Raquel Rincon: one thought that I would like to leave here is that your customer service team, your community, it is essential to your e commerce business. I think oftentimes we see When it comes to budget constraints, as we talk about consumer sentiment, right, prices are high and it might be impacting, someone out there who is watching, it might be impacting your sales.
And sometimes our first instinct is to cut out what we feel we don't need. And oftentimes that can be customer service agents. Oftentimes that can be community managers. So I would say lean into them. And instead of. Thinking about removing them like how can you get your customer service agents to help you out with your sales to help you out with your revenue to help you save money.
There's a lot of ways that we can do it and these are questions we're getting from clients now because they're struggling to get that revenue to add on seasonal hires as they have been able to do in the past. So we talk about a couple different ways to do that and. My favorite is just like incentivizing your team, right?
We can't force the customer service agent who has solely been a customer service agent to start doing 300 sales. It's not fair, right? They, it's not part of their job description. It's not something that anyone can do, but what we can do is help incentivize them to really diagnose these calls, right?
So if someone is calling for a refund or a return, asking them why they're returning it, maybe you can. Change it from a return to an exchange. Maybe there's just a product add on that needs to happen and you can help keep track of these. There's a lot of solutions out there to help keep track of this, like upselling or these product saves and.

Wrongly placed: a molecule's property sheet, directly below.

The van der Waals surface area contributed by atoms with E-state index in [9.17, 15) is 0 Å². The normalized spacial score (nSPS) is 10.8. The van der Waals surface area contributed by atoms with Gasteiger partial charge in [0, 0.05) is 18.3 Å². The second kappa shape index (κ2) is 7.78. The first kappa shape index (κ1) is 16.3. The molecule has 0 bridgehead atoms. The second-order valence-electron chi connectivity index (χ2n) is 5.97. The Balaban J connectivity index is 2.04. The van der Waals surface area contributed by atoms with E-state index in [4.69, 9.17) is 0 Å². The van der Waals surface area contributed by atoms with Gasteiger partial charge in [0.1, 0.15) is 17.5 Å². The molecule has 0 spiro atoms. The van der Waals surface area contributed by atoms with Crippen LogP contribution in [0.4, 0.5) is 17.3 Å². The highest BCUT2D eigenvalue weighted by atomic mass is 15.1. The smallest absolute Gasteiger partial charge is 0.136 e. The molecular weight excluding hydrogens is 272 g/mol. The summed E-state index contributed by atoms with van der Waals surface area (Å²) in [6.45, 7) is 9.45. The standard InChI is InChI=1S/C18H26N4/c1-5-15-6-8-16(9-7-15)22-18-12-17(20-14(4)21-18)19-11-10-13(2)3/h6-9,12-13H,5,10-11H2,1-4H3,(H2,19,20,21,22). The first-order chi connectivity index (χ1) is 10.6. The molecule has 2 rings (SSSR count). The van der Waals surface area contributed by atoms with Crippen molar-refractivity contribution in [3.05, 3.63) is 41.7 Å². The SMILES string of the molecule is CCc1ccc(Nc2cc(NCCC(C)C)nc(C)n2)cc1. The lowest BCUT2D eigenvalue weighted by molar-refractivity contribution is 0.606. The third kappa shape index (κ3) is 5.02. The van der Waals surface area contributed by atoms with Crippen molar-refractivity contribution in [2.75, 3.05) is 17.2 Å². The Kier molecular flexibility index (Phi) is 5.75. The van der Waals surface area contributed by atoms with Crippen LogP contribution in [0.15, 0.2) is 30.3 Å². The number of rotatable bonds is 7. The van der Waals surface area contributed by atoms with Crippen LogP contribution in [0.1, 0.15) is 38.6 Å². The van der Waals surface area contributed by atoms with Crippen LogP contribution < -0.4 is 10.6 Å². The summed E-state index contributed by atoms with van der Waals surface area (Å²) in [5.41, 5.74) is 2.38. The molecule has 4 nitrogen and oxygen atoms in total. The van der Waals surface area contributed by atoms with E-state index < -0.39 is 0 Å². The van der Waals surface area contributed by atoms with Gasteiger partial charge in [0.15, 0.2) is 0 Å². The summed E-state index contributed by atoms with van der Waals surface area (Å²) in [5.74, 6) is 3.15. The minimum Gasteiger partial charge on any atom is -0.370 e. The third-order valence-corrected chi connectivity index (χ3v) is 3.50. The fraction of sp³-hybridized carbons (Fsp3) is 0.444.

You can use that to incentivize your customer service agents. You can give them a bonus. You can give them swag, whatever it is you want to run your program, but there's a really easy way and effective way to help your customer service team leverage sales in a way that doesn't feel like you're, turning their whole world upside down.
So I would just say, I would recommend to anyone out there to lean on in on your customer service team, to lean in on your community managers, to help come to a plan that's really going to help you benefit or it's really going to help benefit your sales.
Claus Lauter: Very cool. Rachel, where can people find out more about partner hero?
Raquel Rincon: Yeah, you can head over to our website partnerhero. com. We will have a place there where you can. Pop in your information. We can send you a newsletter and we can meet with you one on one, just so that you can hear about what we do, what other things that we offer for you.
You can also find me on LinkedIn. I'm Raquel Rincon. If you ever just don't want to go through the solutions thing, you don't want to go through the sales thing, and you just want to hear a little bit more, you can always send me a message on LinkedIn. Cool.
Claus Lauter: I will put the links in the show notes and you just want to click away.
Rachel, thanks so much for your time today. I think that was a very good overview of why you should build a community. And I think everyone out there, if they're not doing it already, they should start now. Thanks so much for your time today.
Raquel Rincon: Thank you.